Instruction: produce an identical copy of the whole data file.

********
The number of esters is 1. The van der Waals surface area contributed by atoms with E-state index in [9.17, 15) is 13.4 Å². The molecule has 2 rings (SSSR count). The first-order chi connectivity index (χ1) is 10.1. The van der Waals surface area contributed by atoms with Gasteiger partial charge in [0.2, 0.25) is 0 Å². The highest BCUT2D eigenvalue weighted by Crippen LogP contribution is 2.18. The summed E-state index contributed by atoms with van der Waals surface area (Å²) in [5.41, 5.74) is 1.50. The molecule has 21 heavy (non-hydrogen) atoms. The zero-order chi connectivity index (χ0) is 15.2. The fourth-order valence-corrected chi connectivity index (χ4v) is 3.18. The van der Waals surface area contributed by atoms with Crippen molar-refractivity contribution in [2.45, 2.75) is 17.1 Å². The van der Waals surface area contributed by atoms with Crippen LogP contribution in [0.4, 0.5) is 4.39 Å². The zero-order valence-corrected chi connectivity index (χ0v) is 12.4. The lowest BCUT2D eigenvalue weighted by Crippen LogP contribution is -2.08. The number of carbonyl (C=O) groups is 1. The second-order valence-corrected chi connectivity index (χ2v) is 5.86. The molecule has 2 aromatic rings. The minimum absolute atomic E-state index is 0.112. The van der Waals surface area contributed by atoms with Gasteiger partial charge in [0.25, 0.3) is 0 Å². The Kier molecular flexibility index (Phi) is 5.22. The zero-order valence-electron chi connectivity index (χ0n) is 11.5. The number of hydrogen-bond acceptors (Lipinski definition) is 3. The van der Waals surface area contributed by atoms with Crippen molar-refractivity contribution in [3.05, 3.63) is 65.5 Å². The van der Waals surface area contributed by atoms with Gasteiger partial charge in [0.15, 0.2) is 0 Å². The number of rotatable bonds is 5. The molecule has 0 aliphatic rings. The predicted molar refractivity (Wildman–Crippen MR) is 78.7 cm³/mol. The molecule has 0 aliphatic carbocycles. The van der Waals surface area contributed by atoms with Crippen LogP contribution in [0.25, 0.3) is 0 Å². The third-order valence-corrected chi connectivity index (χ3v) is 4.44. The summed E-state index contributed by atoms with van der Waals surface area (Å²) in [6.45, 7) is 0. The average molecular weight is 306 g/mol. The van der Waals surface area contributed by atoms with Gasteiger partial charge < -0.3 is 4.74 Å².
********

The number of esters is 1. The van der Waals surface area contributed by atoms with E-state index in [9.17, 15) is 13.4 Å². The molecule has 2 rings (SSSR count). The first-order chi connectivity index (χ1) is 10.1. The van der Waals surface area contributed by atoms with Gasteiger partial charge in [0.2, 0.25) is 0 Å². The highest BCUT2D eigenvalue weighted by Crippen LogP contribution is 2.18. The summed E-state index contributed by atoms with van der Waals surface area (Å²) in [5.41, 5.74) is 1.50. The molecule has 21 heavy (non-hydrogen) atoms. The zero-order chi connectivity index (χ0) is 15.2. The fourth-order valence-corrected chi connectivity index (χ4v) is 3.18. The van der Waals surface area contributed by atoms with Crippen molar-refractivity contribution in [2.45, 2.75) is 17.1 Å². The van der Waals surface area contributed by atoms with Crippen LogP contribution in [0.4, 0.5) is 4.39 Å². The zero-order valence-corrected chi connectivity index (χ0v) is 12.4. The lowest BCUT2D eigenvalue weighted by Crippen LogP contribution is -2.08. The number of carbonyl (C=O) groups is 1. The second-order valence-corrected chi connectivity index (χ2v) is 5.86. The molecule has 2 aromatic rings. The minimum absolute atomic E-state index is 0.112. The van der Waals surface area contributed by atoms with Gasteiger partial charge in [0.25, 0.3) is 0 Å². The Kier molecular flexibility index (Phi) is 5.22. The zero-order valence-electron chi connectivity index (χ0n) is 11.5. The number of hydrogen-bond acceptors (Lipinski definition) is 3. The van der Waals surface area contributed by atoms with Crippen molar-refractivity contribution in [3.05, 3.63) is 65.5 Å². The van der Waals surface area contributed by atoms with Gasteiger partial charge in [0.15, 0.2) is 0 Å². The number of rotatable bonds is 5. The molecule has 0 aliphatic rings. The predicted molar refractivity (Wildman–Crippen MR) is 78.7 cm³/mol. The molecule has 0 aliphatic carbocycles. The van der Waals surface area contributed by atoms with Crippen LogP contribution in [0.25, 0.3) is 0 Å². The third-order valence-corrected chi connectivity index (χ3v) is 4.44. The summed E-state index contributed by atoms with van der Waals surface area (Å²) in [6.45, 7) is 0. The average molecular weight is 306 g/mol. The van der Waals surface area contributed by atoms with Gasteiger partial charge < -0.3 is 4.74 Å².